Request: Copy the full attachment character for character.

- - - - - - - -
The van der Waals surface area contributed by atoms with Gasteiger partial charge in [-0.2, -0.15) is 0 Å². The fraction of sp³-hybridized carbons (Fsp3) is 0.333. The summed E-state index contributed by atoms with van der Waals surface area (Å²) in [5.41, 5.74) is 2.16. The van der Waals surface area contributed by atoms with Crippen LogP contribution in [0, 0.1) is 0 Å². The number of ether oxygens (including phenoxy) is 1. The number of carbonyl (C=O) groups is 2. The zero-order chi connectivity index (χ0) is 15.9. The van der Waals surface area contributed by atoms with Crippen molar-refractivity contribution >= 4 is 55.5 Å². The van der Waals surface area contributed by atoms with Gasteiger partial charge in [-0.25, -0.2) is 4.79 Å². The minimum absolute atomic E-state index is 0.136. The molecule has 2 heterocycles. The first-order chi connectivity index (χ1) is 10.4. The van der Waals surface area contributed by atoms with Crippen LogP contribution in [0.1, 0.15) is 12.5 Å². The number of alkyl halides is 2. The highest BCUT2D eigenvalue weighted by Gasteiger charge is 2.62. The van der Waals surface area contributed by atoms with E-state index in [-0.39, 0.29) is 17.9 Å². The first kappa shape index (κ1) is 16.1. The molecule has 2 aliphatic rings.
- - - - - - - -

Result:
The van der Waals surface area contributed by atoms with Gasteiger partial charge in [-0.2, -0.15) is 0 Å². The fraction of sp³-hybridized carbons (Fsp3) is 0.333. The summed E-state index contributed by atoms with van der Waals surface area (Å²) in [5.41, 5.74) is 2.16. The van der Waals surface area contributed by atoms with Crippen LogP contribution in [0, 0.1) is 0 Å². The number of ether oxygens (including phenoxy) is 1. The number of carbonyl (C=O) groups is 2. The zero-order chi connectivity index (χ0) is 15.9. The van der Waals surface area contributed by atoms with Crippen molar-refractivity contribution >= 4 is 55.5 Å². The van der Waals surface area contributed by atoms with Gasteiger partial charge in [-0.25, -0.2) is 4.79 Å². The minimum absolute atomic E-state index is 0.136. The molecule has 2 heterocycles. The first-order chi connectivity index (χ1) is 10.4. The van der Waals surface area contributed by atoms with Crippen LogP contribution in [0.1, 0.15) is 12.5 Å². The number of alkyl halides is 2. The highest BCUT2D eigenvalue weighted by Gasteiger charge is 2.62. The van der Waals surface area contributed by atoms with E-state index in [-0.39, 0.29) is 17.9 Å². The first kappa shape index (κ1) is 16.1. The molecule has 2 aliphatic rings.